Can we measure the immeasurable?

We’re very used to measuring our successes. It’s how we figure out if something is effective and if it’s achieved what it set out to do. So when it comes to mission, it can be easy to fall into a numbers game.

“How many churches did you plant last year? How many people did you share the gospel with? How many food parcels did you hand out during the pandemic? How many migrants have you housed?”

Measurable goals are no bad thing. It’s important to know if a ministry is meeting a need, or if it’s doing no good! However, mission can’t always be measured with graphs or figures. God promises us quite the opposite, in fact.

“To him who is able to do immeasurably more”.

Immeasurable means too large, too extensive, or too extreme to measure. So our measure of success (like counting the number of food parcels) is often far too small, limited and tame to measure what God is doing in his huge master plan.

The Hollands at the circus

The stranded circus

At the start of the pandemic, the Hollands family had to choose between flying back to the UK, or living through a period of great uncertainty in Colombia, only weeks after their placement with Latin Link began. They felt confident in their calling and decided to stay, but they knew this wouldn’t be the trip they signed up for.

A few days later, a circus rode into town and set up just down the street from where Dan and Katharine and their two young children were based. Then Colombia went into a strict lockdown and the circus troupe was left stranded there.

And with that, God had teed up the most unusual setting for a missional encounter – one that the Hollands family had not planned out.

In the weeks and months that followed, their placement church began taking food parcels to the circus community. Dan and Katharine took their children along, who promptly befriended the children there.

And before long, faith-fuelled conversations were happening, Bible studies started, and discipleship opportunities formed. God’s love was shared between two groups of people who should never have crossed paths.

Dan and Katharine had plans for their time Colombia, but they certainly didn’t involve sharing Jesus with a circus. As they stayed open to God’s agenda, he did something different; something more.

Maribel sharing food parcels in Bolivia

The blocked road

Elsewhere, as Louis and Maribel Woodley set off on an organised mission to evangelise and give practical help in rural communities in Bolivia, their path was blocked by landslides. Their plans were scuppered! What was going on?

The pastor of the church they were with didn’t want to waste the opportunity to serve – especially seeing as Louis, Maribel and four others had already travelled here from Potosí – so he began making some calls. The group was soon heading off in the opposite direction with a new plan.

“We soon found out why God had changed our destination,” Maribel says. “We stopped by seven small communities and found out that, just the previous day, a river had spilled its banks and destroyed many people’s crops – with some people losing their entire yield. In this area of the country, there is only one harvest annually, so they had just lost their main income for the year. We were able to encourage and help them in a small way with our food and clothing contributions and friendship at that tough time.”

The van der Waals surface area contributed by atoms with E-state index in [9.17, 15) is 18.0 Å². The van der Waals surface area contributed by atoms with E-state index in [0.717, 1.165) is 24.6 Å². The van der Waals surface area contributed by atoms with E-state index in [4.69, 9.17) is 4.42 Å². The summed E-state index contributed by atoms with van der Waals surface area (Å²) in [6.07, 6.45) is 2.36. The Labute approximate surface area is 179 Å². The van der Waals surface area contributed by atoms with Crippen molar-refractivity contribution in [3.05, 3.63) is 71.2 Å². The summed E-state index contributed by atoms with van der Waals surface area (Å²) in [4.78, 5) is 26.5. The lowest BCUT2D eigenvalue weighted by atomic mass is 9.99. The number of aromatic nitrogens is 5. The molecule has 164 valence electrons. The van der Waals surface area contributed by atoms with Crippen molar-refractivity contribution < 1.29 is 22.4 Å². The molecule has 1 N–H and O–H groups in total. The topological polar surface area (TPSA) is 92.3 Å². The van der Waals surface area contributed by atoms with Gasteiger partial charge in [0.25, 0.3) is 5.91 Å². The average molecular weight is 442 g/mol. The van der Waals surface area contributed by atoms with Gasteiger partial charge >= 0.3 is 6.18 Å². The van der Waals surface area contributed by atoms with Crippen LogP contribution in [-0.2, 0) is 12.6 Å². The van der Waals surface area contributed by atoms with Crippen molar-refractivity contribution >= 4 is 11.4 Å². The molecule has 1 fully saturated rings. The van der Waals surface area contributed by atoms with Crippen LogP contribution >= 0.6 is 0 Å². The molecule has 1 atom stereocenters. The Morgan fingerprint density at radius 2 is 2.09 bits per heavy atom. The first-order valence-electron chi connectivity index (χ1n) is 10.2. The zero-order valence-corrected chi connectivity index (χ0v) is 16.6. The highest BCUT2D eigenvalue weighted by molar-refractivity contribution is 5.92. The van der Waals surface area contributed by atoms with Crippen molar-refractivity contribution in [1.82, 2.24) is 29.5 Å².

While they were there, the mission group provided some Bible teaching and children’s activities. The pastor, who is a doctor, also offered simple medical aid to those who needed it.

It was clear to Louis and Maribel that God had known about the grief those communities were going through, and had steered their group to go and join in what he wanted to do there.

They only had limited help in their truck, but God did immeasurably more with it.

“We saw a good number of adults and children come to faith,” Louis says. “One lady that accepted the Lord was Silvia, the niece of one of the local church leaders – she was one of those who had lost all her crops in the flood.”

Explore God’s ‘Immeasurably more’

It’s stories like these that get us excited. They remind us that our measures of success and failure don’t line up with God’s. Being stuck in a lockdown away from your intended project – failure? Blocked road scuppering your mission trip – failure? That’s not the way God works. It seems that often, the times when we think we aren’t achieving something, are opportunities to let God do something even bigger.

You might feel like you don’t have much to offer to world mission. Perhaps you feel too old to go and serve, too ill-equipped to make much difference, too insignificant to pray for the world, or too nervous to try something new.

But God uses our ‘less’ to do his immeasurably ‘more’. If you just give him your willingness, just as the Hollands family and the Woodleys did, you might be surprised by how he uses you.

Let’s stay open to him and not limit what he wants to do with us. It’s more than we can measure!